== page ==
Walking the Streets of a Favela with a Community Humanitarian

by Nicole Duciaume, Regional Sponsorship Coordinator, Americas Regional Office

Editor’s note: Today Nicole concludes her three-part blog series on her visit to a ChildFund project in a Brazilian favela.

favela Brazil urban poverty ChildFund

Homes are literally built into the side of the hill and basically stacked one on top of the other. This is why heavy rains can have catastrophic results.

If I thought the streets were steep and winding when driving to Conselho de Pais Crianca Feliz in the Belo Horizonte favela, it was certainly confirmed as we walked to families’ homes. Without exaggeration, I can say we walked up near vertical hills, over paved and dirt roads, down crumbling alleys and through overgrown yards. And that is just a fraction of what our community mobilizers (volunteers) do on any average day. They didn’t spare us the details or the terrain as we literally walked many miles — if not in their shoes then at least along the same paths.

ChildFund povery Brazil favela

Ziza (in purple), who has worked as a community volunteer for more than 10 years, also cares for 13 nieces and nephews.

Our guide was Ziza, a community mobilizer who has volunteered with the organization since November 2000. She goes house to house visiting families to raise awareness about specific ChildFund programs and children’s overall health and well-being. As the mother of a 13-year-old son, Ziza is not shy about broaching the topic of child violence, both within the home and within the community at large. Over the 10 years she has spent volunteering with ChildFund, Ziza has earned a reputation in the community for being a problem solver and a great humanitarian.

Brazil favela poverty ChildFund

Nicole with two of Ziza's nieces.

In fact, she has taken on the personal responsibility of helping raise 13 nieces and nephews. They live with her in her small three-bedroom house — a house with mud-and-stick brick walls and a cement floor. Several of the children share her bed. The most recent to join her is only 3 weeks old. When asked about the heavy burden she has taken on, her response was simple: “I believe greatly in what I do. I don’t see problems, I see future solutions.”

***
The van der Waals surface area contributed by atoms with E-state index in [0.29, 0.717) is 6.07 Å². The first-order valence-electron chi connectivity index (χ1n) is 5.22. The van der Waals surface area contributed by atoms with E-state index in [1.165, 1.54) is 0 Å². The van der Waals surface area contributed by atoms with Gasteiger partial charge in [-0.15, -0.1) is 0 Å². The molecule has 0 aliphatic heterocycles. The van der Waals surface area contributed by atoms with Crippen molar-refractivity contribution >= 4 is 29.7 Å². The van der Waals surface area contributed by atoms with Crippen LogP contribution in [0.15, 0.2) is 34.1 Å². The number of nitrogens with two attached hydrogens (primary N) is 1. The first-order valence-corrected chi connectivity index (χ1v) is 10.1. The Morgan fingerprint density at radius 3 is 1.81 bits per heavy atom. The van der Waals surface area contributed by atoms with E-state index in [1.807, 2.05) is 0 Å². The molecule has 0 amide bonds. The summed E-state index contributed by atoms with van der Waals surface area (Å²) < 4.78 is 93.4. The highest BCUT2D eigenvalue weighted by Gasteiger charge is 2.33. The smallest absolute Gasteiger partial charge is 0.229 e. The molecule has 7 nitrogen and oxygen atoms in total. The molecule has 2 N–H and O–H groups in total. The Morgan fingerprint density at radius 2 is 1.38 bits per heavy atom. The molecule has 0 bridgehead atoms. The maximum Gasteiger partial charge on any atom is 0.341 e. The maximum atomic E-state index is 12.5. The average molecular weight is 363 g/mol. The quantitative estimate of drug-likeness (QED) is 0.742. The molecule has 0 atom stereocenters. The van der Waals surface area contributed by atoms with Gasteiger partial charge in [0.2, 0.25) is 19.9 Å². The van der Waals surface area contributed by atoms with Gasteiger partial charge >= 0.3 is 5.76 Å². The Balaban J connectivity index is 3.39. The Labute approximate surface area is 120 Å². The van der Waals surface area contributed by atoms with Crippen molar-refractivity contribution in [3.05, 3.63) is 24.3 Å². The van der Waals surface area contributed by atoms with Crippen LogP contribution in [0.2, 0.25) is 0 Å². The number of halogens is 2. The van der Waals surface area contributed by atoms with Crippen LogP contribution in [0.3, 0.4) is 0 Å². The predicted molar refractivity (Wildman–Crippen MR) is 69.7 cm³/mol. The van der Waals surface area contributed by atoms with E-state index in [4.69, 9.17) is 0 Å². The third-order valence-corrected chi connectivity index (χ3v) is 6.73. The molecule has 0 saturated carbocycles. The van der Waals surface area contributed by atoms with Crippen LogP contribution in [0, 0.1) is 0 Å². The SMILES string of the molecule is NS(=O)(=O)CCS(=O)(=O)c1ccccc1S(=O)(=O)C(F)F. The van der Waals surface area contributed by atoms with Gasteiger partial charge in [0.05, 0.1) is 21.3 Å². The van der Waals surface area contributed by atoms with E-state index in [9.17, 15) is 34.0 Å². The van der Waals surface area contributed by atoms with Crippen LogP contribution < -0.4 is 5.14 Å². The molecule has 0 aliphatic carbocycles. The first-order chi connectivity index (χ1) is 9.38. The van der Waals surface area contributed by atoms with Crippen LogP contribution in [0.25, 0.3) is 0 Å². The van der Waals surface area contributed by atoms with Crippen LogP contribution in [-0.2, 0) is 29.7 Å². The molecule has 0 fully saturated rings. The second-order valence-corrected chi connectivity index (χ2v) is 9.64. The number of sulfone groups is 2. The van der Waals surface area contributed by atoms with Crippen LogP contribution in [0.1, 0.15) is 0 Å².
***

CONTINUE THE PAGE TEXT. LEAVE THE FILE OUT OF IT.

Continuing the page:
Walking with her, it became clear that Ziza is an important and valued member in the community. People trust her and we were allowed into homes, down alleys and through areas that we would never pass alone. But with her, there was a calm presence and an unspoken respect.

Brazil Favela Belo Horizonte poverty ChildFund

Belo Horizonte spreads out below the favela.

Along the route I chatted with several children:

  • Two boys sat on a partially constructed rooftop perilously perched on the hillside. They told me that they liked the view of Belo Horizonte because one day they hoped to live there. They asked me to join them on the ledge. As I politely declined I must have unwittingly made a funny face. They laughed and came over to give me a high five.
  • One boy who begrudgingly took a break from flying his kite (homemade from plastic trash bags, sticks and an old knotted string rolled around a dented soup can) to tell me about his school — lots of students, some friends, OK teachers. But he said he knew it was important to go, otherwise he wouldn’t be able to grow up strong and smart. He goes to school in the morning shift, does his homework in the afternoon and then flies his kite until his friends come to play.
  • I met a youth who had previously participated in programs at the Conselho de Pais Crianca Feliz center. So I asked him what is the important thing teens need in his community. He shared that he really enjoyed his time at the center (learned to dance and thought it was a great way to stay out of trouble), but that what they needed most now was “job skills and information about reproductive health in order to make better decisions than previous generations.”

We made our way back to the center (slowly — those hills are rough!) and checked in on their systems, processes and audit reports. Yet we kept thinking about the children, families and community because, much like the hokey-pokey, that’s what it’s all about.

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